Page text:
By guest writer Diana Doyle
I was waiting in Von’s supermarket yesterday, standing in the magazine aisle, surrounded by gossipy rags, which I’ll admit I do peruse through occasionally as an escape.
I couldn’t see where Dempsey, my 7 year old daughter, was. For a second I looked, then looked again, she was leaning next to the card stand, picking out cards and reading them. I smiled to myself, thinking how lovely it was to see my daughter reading all the fun stuff in birthday cards, then I frowned… it wasn’t the birthday cards she was reading, it was the sympathy cards.
I automatically shook my head, thinking “NO!” I started questioning… has all the death, and grief, and loss in our family tainted her forever? Has grief changed her? Ruined her?
I wandered over to her, “What are you reading, Precious?” I asked, trying not to display any sort of emotion so as not to skew her answer.
“Look at all these cards Mommy, some of them are sad. I think we should buy this one and send it to Emmy and Charlotte.” Emmy and Charlotte are her cousins – my sister, who recently passed’s, twin daughters. She held in her hands a pale pink sympathy card with red roses and a rainbow on the front. It read, “For the loss of your Mother” in big bold letters.
I asked her why we should send it, and she said, “Because it’s so sad that they don’t have their Mommy with them like I do.” I put my arm around her and squeezed her tightly with tears in my eyes. In that instant, I knew that everything we’ve been through as a family, has changed her too. However, thanks to grief, and what she’s been exposed to, she will always be compassionate and thoughtful towards others who are suffering.
Sometimes I get lost in my own pity party. Within three years time I lost my sister, my mother, and my daughter. Sometimes I forget that Dempsey too has lost her Aunt, her Nannie, and of course her sister. Her sister, whom she asks about every few days, and who she wishes was here, and who she promises me she wouldn’t fight with if I could bring her back. Death and loss and grief rips parts out of your life that other people take for granted. I know I did before I lost my loved ones.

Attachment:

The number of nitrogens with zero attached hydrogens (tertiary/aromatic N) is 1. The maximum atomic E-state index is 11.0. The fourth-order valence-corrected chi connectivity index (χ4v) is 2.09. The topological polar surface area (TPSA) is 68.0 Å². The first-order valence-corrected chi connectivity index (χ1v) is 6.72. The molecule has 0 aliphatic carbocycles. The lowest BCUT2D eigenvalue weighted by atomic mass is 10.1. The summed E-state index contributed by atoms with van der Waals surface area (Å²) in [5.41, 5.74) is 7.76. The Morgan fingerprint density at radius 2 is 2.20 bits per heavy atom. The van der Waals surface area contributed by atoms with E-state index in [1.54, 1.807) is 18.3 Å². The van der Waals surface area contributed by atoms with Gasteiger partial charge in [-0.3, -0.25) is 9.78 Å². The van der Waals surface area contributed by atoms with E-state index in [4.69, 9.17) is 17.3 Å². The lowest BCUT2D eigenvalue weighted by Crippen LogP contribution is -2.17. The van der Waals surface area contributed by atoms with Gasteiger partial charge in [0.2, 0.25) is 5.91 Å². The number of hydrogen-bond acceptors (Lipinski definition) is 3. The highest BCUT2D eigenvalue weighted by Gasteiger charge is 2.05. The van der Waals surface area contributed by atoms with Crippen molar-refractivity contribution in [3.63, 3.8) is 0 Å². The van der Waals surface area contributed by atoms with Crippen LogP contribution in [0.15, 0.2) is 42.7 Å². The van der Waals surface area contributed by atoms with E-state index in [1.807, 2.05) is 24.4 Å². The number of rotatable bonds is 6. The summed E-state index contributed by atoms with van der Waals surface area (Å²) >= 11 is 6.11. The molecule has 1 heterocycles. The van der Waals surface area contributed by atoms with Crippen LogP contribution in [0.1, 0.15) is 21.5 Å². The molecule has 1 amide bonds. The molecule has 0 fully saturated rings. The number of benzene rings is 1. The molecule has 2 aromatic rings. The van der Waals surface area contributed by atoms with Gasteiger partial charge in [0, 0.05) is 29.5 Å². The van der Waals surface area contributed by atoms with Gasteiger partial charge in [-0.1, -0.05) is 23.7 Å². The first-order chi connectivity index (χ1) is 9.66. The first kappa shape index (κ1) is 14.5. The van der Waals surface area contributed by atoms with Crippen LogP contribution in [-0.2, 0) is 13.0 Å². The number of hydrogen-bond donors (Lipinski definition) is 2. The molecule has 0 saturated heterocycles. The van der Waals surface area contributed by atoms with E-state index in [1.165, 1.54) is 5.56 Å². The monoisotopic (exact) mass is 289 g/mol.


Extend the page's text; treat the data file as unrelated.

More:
There was a time when Dempsey would beg me daily for a little brother or sister, increasing my pain and guilt that I couldn’t give her the one thing she wanted more than anything else in the world. But over time, her requests have slowed down. She only mentions it occasionally now, which relieves my guilt just a fraction. We did try for her, for us, for Savannah, to bring another happy soul into our damaged family, but for some reason it wasn’t to be.
For three years Peter and I subjected ourselves to the invasive roller coaster ride of in vitro fertilization pre-genetic diagnosis testing (where they harvest only healthy embryo’s); but for us, for some reason, it wasn’t to be.
And I question why this path in life isn’t for our family. I go over and over potential answers to the question, “Why NOT us?” And I wonder if it’s so I can be there for my sister’s children, or if Dempsey is meant to have all the attention that she missed out on for the first 18 months of her life?
But, I have learnt, sometimes there are no answers, or none that make sense anyway; and I’m okay with that now after many soul searching, sleepless nights.
By guest writer Diana Doyle. Read more of her writing at www.sunshineinabluecup.blogspot.com.